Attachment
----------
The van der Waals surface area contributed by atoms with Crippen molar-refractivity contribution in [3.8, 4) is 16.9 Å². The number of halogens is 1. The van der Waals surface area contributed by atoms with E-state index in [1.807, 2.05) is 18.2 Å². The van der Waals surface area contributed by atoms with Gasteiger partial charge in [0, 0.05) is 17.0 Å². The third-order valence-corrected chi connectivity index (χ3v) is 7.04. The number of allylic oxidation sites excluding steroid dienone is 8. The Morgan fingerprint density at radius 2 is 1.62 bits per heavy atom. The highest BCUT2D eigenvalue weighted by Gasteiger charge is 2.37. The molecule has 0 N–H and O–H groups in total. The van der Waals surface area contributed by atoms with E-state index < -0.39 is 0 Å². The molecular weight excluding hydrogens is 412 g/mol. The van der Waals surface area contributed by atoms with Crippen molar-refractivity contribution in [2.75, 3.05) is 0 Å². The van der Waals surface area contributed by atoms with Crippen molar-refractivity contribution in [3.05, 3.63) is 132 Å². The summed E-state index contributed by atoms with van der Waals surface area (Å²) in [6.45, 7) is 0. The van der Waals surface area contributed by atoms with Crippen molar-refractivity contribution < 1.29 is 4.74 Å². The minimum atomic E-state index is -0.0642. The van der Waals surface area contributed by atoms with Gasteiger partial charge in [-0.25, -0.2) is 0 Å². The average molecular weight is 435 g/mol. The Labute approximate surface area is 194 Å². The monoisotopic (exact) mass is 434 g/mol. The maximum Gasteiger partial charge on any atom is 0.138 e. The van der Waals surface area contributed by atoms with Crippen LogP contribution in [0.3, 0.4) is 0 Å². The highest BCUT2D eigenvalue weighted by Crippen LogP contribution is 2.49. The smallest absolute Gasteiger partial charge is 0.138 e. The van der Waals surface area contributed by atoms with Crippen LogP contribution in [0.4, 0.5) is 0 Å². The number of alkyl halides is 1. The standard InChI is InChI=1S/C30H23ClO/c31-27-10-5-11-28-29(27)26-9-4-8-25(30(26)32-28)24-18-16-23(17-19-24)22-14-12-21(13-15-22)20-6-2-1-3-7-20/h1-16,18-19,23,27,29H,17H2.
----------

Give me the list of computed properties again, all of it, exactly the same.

The van der Waals surface area contributed by atoms with Crippen molar-refractivity contribution in [3.8, 4) is 16.9 Å². The number of halogens is 1. The van der Waals surface area contributed by atoms with E-state index in [1.807, 2.05) is 18.2 Å². The van der Waals surface area contributed by atoms with Gasteiger partial charge in [0, 0.05) is 17.0 Å². The third-order valence-corrected chi connectivity index (χ3v) is 7.04. The number of allylic oxidation sites excluding steroid dienone is 8. The Morgan fingerprint density at radius 2 is 1.62 bits per heavy atom. The highest BCUT2D eigenvalue weighted by Gasteiger charge is 2.37. The molecule has 0 N–H and O–H groups in total. The van der Waals surface area contributed by atoms with E-state index < -0.39 is 0 Å². The molecular weight excluding hydrogens is 412 g/mol. The van der Waals surface area contributed by atoms with Crippen molar-refractivity contribution in [2.75, 3.05) is 0 Å². The van der Waals surface area contributed by atoms with Crippen molar-refractivity contribution in [3.05, 3.63) is 132 Å². The summed E-state index contributed by atoms with van der Waals surface area (Å²) in [6.45, 7) is 0. The van der Waals surface area contributed by atoms with Crippen molar-refractivity contribution < 1.29 is 4.74 Å². The minimum atomic E-state index is -0.0642. The van der Waals surface area contributed by atoms with Gasteiger partial charge in [-0.25, -0.2) is 0 Å². The average molecular weight is 435 g/mol. The Labute approximate surface area is 194 Å². The monoisotopic (exact) mass is 434 g/mol. The maximum Gasteiger partial charge on any atom is 0.138 e. The van der Waals surface area contributed by atoms with Crippen LogP contribution in [0.3, 0.4) is 0 Å². The highest BCUT2D eigenvalue weighted by Crippen LogP contribution is 2.49. The smallest absolute Gasteiger partial charge is 0.138 e. The van der Waals surface area contributed by atoms with Crippen LogP contribution in [0.4, 0.5) is 0 Å². The number of alkyl halides is 1. The standard InChI is InChI=1S/C30H23ClO/c31-27-10-5-11-28-29(27)26-9-4-8-25(30(26)32-28)24-18-16-23(17-19-24)22-14-12-21(13-15-22)20-6-2-1-3-7-20/h1-16,18-19,23,27,29H,17H2.